The fourth myth claims that “Muslims have held the crusades against Christians since the Middle Ages” (293).  F&C show that, while this has become a popular view (expressed in such films as Ridley Scott’s Kingdom of Heaven), this is actually a recent view that has become most popular in the last few years as Islamic fundamentalism and terrorism has arisen.  Cambridge scholar Jonathon Riley-Smith argues that “Muslims had pretty much forgotten about the crusades since they had won.”  The crusades were raised by some Muslims around the same time Israel’s nationhood came about.  It was not a long-standing grudge that Muslims have been holding for centuries.

The final myth goes to the heart of F&C’s project in this book, the relationship of the Old Testament conquests to the Crusades.  Some, such as Roland Bainton, have claimed that the “architects of the Christian crusade . . . drew their warrant from the books of the conquest and of the Maccabean revolt” (295).  F&C acknowledge that there are isolated incidents in which one finds those who used the conquest narratives to justify aggressive actions against others, such as some Puritans who came to America.  However, they marvel that more of this was not done, especially by the one group that one would think would use such texts to justify violence with others, namely, the Jews.  The largest problem with this claim by Bainton and others is that there is simply no evidence to support it.  It is merely an assertion.  We do not find any of the original supporters of the crusades appealing to the conquest narratives in the book of Joshua as scriptural support for the crusades.  In fact the most common scriptural passages appealed to come from the Gospels and the mouth of Jesus.  What is appealed to are passages where Jesus claims one needs to take up one’s cross and forsake all to help others.  So again, another myth is shown to be false concerning the motivation behind the crusades.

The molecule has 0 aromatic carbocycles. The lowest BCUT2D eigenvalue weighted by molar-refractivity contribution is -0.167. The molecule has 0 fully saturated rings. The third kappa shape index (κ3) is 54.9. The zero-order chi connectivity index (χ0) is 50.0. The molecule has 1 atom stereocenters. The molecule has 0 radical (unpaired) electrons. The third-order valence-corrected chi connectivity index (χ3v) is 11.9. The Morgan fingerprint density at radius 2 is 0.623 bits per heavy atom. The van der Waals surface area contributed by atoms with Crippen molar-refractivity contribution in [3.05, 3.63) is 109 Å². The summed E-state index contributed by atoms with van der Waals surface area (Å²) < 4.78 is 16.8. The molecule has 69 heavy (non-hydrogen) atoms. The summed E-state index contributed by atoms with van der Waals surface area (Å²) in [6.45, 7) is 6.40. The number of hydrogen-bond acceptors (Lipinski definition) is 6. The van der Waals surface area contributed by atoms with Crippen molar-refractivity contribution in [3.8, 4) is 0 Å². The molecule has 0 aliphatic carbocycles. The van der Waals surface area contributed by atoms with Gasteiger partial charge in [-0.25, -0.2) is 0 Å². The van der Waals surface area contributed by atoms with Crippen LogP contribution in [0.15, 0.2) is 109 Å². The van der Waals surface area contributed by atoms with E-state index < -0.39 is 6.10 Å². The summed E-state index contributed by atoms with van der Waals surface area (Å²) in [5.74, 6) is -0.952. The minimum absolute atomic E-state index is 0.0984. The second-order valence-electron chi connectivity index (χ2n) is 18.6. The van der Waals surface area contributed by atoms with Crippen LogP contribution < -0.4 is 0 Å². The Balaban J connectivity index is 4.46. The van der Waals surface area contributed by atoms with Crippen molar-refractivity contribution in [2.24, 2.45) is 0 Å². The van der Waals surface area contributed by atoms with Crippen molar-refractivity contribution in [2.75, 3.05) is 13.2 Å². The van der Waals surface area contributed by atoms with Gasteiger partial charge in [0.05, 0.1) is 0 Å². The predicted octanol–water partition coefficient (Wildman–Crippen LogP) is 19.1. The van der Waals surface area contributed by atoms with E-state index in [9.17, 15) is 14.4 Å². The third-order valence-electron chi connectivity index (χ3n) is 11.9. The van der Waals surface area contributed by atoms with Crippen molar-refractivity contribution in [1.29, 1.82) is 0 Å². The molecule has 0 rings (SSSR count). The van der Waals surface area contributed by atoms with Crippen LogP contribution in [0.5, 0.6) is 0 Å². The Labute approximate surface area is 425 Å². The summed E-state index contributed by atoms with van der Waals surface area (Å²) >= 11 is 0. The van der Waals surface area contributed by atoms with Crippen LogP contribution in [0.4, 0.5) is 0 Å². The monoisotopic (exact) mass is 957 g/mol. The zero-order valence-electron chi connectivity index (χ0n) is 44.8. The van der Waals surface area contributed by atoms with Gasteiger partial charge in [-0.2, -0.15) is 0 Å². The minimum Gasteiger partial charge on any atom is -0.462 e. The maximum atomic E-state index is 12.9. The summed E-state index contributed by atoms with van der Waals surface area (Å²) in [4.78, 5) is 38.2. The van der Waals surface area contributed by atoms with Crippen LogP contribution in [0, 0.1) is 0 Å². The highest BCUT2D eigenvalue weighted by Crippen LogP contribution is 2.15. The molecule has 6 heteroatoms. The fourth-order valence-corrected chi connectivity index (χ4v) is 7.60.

While the popular beliefs concerning the crusades continue to cling to the myths we have seen above, serious scholarship continues to reveal those myths to be false and without warrant.  F&C perform a vital service contributing to overcoming the overwhelming mythology promoted by misinformed critics.

Find the other chapter summaries here.

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Mark Foreman

Mark W. Foreman is professor of philosophy and religion at Liberty University where he has taught philosophy, apologetics, and bioethics for 26 years.  He has an MABS from Dallas Theological Seminary and an MA and Ph.D. from the University of Virginia.   He is the author of Christianity and Bioethics (College Press, 1999, [reprint Wipf and Stock, 2011] ), Prelude to Philosophy: An Introduction for Christians (InterVarsity Press, 2014), How Do We Know: An Introduction to Epistemology  (with James K. Dew,Jr., InterVarsity Press, 2014) and articles in the Encyclopedia of Christian Civilization (Wiley-Blackwell, 2012),  Popular Encyclopedia of Apologetics (Harvest House, 2008) as well as chapters in Come Let us Reason: New Essay in Christian Apologetics (B&H, 2012) Steven Spielberg and Philosophy (with David Baggett, University of Kentucky Press, 2008) and Tennis and Philosophy (University of Kentucky Press, 2010).  Mark has been a member of Evangelical Philosophical Society for over 20 years and is currently serving as vice-president of the society.  His specializations are Christian apologetics, biomedical ethics and ethics.